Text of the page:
More final words
from The Perfect Human
December 10th, 2008
Lars von Trier's favourite film is Jørgen Leth's The Perfect Human (1967), it ends with the words "Today, too, I experienced something I hope to understand in a few days".
Von Trier gave Leth the task of remaking this short film five times, each time with a different obstruction given by Von Trier. By now I don't remember how many times I have seen the superior documentary The Five Obstructions which resulted from this provocation. It is an all time favourite of mine because every time I watch it new insights emerge - on fandom, failure, freedom, depression, competition, role models, rules, expectation, challenge, subjectivity, vodka before noon, and so much more.
Via Wikipedia: "The obstructions:
1. Leth must remake the film in Cuba, with no set, and with no shot lasting longer than twelve frames, and he must answer the questions posed in the original film; Leth successfully completes this task.
2. Leth must remake the film in the worst place in the world but not show that place onscreen; additionally, Leth must himself play the role of "the man." The meal must be included, but the woman is not to be included. Leth remakes the film in the red light district of Mumbai, only partially hiding it behind a translucent screen.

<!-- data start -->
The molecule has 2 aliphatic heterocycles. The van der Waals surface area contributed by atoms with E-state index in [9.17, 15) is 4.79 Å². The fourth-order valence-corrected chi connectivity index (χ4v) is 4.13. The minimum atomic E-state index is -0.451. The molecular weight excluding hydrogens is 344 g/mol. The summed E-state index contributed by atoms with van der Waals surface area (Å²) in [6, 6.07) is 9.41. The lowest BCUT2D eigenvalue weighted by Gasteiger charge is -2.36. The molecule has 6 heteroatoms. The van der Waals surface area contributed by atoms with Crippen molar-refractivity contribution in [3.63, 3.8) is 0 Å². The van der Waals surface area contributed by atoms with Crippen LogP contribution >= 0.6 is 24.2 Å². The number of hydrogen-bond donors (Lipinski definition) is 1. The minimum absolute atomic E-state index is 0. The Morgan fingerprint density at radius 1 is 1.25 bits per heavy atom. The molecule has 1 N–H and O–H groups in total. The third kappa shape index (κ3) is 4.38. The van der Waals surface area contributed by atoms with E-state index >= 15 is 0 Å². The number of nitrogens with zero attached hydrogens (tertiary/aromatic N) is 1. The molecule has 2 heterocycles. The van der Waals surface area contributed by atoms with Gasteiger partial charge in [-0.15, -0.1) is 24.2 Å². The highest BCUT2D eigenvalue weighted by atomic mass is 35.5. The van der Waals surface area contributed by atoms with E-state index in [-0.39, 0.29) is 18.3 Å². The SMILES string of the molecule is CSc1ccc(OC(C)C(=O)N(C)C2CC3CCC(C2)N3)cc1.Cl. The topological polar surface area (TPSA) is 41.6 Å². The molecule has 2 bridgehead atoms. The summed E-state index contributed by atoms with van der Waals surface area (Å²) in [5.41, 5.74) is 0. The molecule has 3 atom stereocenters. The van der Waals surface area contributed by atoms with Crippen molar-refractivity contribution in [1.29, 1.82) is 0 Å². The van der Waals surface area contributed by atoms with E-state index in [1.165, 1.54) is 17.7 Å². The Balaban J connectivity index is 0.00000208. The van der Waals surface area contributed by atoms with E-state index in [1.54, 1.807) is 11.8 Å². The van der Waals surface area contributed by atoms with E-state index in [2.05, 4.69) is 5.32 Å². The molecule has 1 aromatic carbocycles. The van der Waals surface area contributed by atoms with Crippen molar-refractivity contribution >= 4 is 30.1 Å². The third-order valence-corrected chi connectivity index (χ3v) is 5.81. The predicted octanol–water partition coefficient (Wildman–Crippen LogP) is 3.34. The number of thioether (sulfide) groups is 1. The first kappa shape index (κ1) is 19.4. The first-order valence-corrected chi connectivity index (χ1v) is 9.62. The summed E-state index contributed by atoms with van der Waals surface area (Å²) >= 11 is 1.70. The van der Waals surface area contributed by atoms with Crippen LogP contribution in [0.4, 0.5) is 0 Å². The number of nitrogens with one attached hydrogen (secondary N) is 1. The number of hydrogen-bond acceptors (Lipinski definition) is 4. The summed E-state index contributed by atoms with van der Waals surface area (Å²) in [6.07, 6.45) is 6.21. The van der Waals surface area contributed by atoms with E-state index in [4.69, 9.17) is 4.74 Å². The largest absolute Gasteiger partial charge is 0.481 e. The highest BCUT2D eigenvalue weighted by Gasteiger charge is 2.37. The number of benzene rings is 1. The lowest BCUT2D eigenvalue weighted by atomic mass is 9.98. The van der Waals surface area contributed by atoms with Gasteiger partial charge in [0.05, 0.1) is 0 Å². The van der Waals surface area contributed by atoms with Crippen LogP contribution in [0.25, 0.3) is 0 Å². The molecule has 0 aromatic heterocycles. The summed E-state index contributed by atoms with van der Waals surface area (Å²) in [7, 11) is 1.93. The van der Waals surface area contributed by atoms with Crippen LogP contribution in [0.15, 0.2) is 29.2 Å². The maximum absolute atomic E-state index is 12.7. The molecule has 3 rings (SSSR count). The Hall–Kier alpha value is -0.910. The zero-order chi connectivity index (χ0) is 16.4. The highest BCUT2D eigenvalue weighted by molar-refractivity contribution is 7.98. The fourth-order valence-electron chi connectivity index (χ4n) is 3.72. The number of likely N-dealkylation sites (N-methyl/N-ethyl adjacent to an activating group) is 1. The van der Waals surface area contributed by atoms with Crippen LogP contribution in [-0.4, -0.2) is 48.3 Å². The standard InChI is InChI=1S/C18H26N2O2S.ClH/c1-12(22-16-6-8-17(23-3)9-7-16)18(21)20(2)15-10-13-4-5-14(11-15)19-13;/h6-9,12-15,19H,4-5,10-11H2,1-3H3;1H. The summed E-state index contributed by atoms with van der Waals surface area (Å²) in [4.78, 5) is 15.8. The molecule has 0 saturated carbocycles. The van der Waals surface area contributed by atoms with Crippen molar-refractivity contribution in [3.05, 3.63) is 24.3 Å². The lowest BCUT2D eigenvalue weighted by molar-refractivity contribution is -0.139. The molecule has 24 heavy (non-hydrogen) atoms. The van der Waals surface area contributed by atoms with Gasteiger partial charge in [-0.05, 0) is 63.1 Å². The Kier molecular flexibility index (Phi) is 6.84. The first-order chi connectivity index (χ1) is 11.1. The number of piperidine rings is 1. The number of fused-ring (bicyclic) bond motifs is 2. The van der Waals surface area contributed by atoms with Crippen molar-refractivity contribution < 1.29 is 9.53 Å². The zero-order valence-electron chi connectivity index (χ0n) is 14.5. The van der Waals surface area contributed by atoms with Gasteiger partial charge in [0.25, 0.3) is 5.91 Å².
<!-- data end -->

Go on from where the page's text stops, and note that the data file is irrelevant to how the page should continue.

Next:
3. Because Leth failed to complete the second task perfectly, von Trier punishes him, telling him to either remake the film in any way he chooses, or else to repeat it again with the second obstruction in Mumbai. Leth chooses the first option and remakes the film in Brussels, using split-screen effects.
4. Leth must remake the film as a cartoon. He does so with the aid of Bob Sabiston, a specialist in rotoscoping, who creates animated versions of shots from the previous films. As such the final product is technically an animation but not a cartoon. Nevertheless, von Trier considers the task to be completed successfully.
5. The fifth obstruction is that von Trier has already made the fifth version, but it must be credited as Leth's, and Leth must read a voice-over narration, ostensibly from his own perspective but in fact one written by von Trier."